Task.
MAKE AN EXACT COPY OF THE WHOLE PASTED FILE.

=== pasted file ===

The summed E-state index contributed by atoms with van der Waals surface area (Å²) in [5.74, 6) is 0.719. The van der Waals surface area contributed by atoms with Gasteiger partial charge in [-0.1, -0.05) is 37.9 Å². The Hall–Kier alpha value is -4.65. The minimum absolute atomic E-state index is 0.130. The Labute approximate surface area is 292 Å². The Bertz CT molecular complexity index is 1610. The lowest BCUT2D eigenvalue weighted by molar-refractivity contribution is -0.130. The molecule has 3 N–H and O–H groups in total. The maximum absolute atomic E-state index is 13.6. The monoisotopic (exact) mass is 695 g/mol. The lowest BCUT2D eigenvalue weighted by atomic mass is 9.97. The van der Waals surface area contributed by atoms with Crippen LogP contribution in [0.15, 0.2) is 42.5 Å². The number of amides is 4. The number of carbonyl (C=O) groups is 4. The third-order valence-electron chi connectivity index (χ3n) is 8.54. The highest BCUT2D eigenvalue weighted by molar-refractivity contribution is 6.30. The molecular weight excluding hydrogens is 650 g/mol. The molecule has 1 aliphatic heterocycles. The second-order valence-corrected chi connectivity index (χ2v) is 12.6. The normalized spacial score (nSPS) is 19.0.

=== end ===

The summed E-state index contributed by atoms with van der Waals surface area (Å²) in [5.74, 6) is 0.719. The van der Waals surface area contributed by atoms with Gasteiger partial charge in [-0.1, -0.05) is 37.9 Å². The Hall–Kier alpha value is -4.65. The minimum absolute atomic E-state index is 0.130. The Labute approximate surface area is 292 Å². The Bertz CT molecular complexity index is 1610. The lowest BCUT2D eigenvalue weighted by molar-refractivity contribution is -0.130. The molecule has 3 N–H and O–H groups in total. The maximum absolute atomic E-state index is 13.6. The monoisotopic (exact) mass is 695 g/mol. The lowest BCUT2D eigenvalue weighted by atomic mass is 9.97. The van der Waals surface area contributed by atoms with Crippen LogP contribution in [0.15, 0.2) is 42.5 Å². The number of amides is 4. The number of carbonyl (C=O) groups is 4. The third-order valence-electron chi connectivity index (χ3n) is 8.54. The highest BCUT2D eigenvalue weighted by molar-refractivity contribution is 6.30. The molecular weight excluding hydrogens is 650 g/mol. The molecule has 1 aliphatic heterocycles. The second-order valence-corrected chi connectivity index (χ2v) is 12.6. The normalized spacial score (nSPS) is 19.0.